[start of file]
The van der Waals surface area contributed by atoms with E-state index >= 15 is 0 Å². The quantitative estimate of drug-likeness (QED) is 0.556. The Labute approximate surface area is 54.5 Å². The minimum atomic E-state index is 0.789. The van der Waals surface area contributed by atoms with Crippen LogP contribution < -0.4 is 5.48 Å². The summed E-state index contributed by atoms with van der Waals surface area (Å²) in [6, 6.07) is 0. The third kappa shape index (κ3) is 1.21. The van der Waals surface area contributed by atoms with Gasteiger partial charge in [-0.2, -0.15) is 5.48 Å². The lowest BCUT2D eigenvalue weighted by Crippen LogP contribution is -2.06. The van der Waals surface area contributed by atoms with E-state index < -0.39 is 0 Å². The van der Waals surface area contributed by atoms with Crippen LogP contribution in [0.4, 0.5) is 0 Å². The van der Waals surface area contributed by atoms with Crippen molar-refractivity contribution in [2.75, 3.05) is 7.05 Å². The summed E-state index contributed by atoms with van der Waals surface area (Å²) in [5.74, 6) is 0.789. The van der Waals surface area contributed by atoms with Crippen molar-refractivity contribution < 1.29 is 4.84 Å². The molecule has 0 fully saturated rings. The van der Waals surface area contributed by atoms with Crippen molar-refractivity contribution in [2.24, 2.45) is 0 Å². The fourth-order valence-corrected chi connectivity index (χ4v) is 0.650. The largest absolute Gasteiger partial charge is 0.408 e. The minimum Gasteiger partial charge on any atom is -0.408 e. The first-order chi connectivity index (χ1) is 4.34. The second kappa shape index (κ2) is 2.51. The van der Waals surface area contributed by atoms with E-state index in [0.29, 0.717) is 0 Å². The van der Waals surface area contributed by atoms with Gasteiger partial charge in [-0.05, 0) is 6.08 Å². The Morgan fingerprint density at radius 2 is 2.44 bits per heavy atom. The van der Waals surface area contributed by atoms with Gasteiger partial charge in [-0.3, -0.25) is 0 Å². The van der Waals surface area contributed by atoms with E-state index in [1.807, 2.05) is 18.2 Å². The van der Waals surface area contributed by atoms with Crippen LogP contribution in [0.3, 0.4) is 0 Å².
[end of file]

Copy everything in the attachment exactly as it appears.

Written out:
The van der Waals surface area contributed by atoms with E-state index >= 15 is 0 Å². The quantitative estimate of drug-likeness (QED) is 0.556. The Labute approximate surface area is 54.5 Å². The minimum atomic E-state index is 0.789. The van der Waals surface area contributed by atoms with Crippen LogP contribution < -0.4 is 5.48 Å². The summed E-state index contributed by atoms with van der Waals surface area (Å²) in [6, 6.07) is 0. The third kappa shape index (κ3) is 1.21. The van der Waals surface area contributed by atoms with Gasteiger partial charge in [-0.2, -0.15) is 5.48 Å². The lowest BCUT2D eigenvalue weighted by Crippen LogP contribution is -2.06. The van der Waals surface area contributed by atoms with E-state index < -0.39 is 0 Å². The van der Waals surface area contributed by atoms with Crippen LogP contribution in [0.4, 0.5) is 0 Å². The van der Waals surface area contributed by atoms with Crippen molar-refractivity contribution in [2.75, 3.05) is 7.05 Å². The summed E-state index contributed by atoms with van der Waals surface area (Å²) in [5.74, 6) is 0.789. The van der Waals surface area contributed by atoms with Crippen molar-refractivity contribution < 1.29 is 4.84 Å². The molecule has 0 fully saturated rings. The van der Waals surface area contributed by atoms with Crippen molar-refractivity contribution in [2.24, 2.45) is 0 Å². The fourth-order valence-corrected chi connectivity index (χ4v) is 0.650. The largest absolute Gasteiger partial charge is 0.408 e. The minimum Gasteiger partial charge on any atom is -0.408 e. The first-order chi connectivity index (χ1) is 4.34. The second kappa shape index (κ2) is 2.51. The van der Waals surface area contributed by atoms with E-state index in [0.29, 0.717) is 0 Å². The van der Waals surface area contributed by atoms with Gasteiger partial charge in [-0.05, 0) is 6.08 Å². The Morgan fingerprint density at radius 2 is 2.44 bits per heavy atom. The van der Waals surface area contributed by atoms with Gasteiger partial charge in [-0.3, -0.25) is 0 Å². The van der Waals surface area contributed by atoms with E-state index in [1.807, 2.05) is 18.2 Å². The van der Waals surface area contributed by atoms with Crippen LogP contribution in [0.3, 0.4) is 0 Å².